Category: Objects That Matter


Şalvar are baggy trousers that formed part of the dress of the Turks who came to Anatolia in the eleventh century C.E. and continue to be worn today.


A ch’uspa (in Quechua) or huallqepo (in Aymara) is a bag used in the Andes to carry dried coca leaves since at least the beginning of the first millennium CE.


The traditional dress of South Asian women, the Sari consists of six to nine yards of fabric carefully draped around the body.


The huipil is a blouse-like garment worn by women in Mesoamerica since at least 2,000 years ago. The name huipil derives from the Nahuatl word “huipilli,” used by the Aztecs to denote this garment.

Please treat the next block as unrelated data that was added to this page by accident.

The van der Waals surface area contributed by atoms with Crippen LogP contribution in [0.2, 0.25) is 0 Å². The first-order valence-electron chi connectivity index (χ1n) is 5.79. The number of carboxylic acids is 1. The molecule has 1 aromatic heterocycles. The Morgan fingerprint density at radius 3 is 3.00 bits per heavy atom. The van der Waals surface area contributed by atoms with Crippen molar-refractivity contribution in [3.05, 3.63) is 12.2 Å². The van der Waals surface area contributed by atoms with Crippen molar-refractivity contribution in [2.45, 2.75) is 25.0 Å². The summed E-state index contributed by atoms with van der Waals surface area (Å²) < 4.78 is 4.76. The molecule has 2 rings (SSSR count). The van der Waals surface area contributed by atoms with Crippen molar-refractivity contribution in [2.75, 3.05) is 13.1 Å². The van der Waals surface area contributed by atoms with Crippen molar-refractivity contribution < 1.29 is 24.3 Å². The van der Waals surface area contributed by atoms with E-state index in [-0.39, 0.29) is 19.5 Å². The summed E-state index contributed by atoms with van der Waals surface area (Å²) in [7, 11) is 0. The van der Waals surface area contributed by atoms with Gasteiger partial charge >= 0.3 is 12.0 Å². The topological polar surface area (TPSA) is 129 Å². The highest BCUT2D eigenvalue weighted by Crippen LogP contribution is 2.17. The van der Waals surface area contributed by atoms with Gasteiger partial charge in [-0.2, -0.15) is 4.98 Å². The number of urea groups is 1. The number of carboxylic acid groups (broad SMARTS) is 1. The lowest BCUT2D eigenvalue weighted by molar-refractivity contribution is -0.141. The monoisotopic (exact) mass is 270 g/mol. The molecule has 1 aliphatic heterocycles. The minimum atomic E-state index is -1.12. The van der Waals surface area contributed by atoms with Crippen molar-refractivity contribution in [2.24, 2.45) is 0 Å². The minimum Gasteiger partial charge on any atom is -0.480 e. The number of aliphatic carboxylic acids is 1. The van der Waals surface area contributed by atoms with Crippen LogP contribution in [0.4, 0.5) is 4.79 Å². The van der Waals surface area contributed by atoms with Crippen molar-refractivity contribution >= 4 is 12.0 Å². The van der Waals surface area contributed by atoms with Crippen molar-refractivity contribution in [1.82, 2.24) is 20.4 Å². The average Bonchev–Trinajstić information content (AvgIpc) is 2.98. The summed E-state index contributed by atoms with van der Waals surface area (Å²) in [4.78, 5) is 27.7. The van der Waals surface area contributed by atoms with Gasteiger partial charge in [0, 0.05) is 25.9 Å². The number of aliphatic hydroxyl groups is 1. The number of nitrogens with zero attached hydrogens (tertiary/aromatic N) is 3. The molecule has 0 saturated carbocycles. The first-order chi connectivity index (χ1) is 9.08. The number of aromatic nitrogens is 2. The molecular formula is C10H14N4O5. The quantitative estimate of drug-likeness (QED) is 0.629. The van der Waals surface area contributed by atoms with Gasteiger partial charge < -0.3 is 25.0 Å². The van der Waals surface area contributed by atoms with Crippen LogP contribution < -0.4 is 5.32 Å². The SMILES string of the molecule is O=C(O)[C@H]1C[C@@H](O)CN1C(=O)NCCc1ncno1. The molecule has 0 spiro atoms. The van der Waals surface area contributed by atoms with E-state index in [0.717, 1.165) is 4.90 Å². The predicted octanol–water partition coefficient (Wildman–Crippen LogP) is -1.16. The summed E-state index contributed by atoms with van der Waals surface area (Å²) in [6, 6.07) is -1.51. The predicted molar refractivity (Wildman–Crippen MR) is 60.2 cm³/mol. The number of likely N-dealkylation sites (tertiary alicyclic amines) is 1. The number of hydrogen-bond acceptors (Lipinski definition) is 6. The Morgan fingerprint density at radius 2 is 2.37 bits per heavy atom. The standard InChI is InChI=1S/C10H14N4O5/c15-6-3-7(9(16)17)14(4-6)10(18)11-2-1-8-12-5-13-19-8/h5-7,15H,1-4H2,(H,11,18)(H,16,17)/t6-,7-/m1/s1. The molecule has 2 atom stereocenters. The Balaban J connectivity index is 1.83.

The Kiondo is traditionally a round, striped, woven sisal and leather strapped basket, made and used by Agikuyu women from central Kenya, to carry out daily domestic tasks.


Adire is a type of textile originating among the Yoruba indigenous people from the Southwestern states in Nigeria. In Yoruba, the word Adire translates as (adi) “to tie” and (re) “to dye.”


The terno is the national dress of the Philippines. It evolved from the Maria Clara or Traje de Mestiza dress, which originated from the Baro’t Saya. The terno is identified by its butterfly sleeves— flat, oversized high-peaked sleeves that…


The tignon is an 18th century headdress with origins in Louisiana, the Spanish Colonial Gulf, the Caribbean, and West Africa. It is a kerchief that both free and enslaved women of African descent were mandated to wear in the colonies of…


For the past one hundred years, the qipao has been one of the most recognized garments associated with Chinese culture. In Mandarin Chinese, “qipao” translates to the “gowns of the banner people.”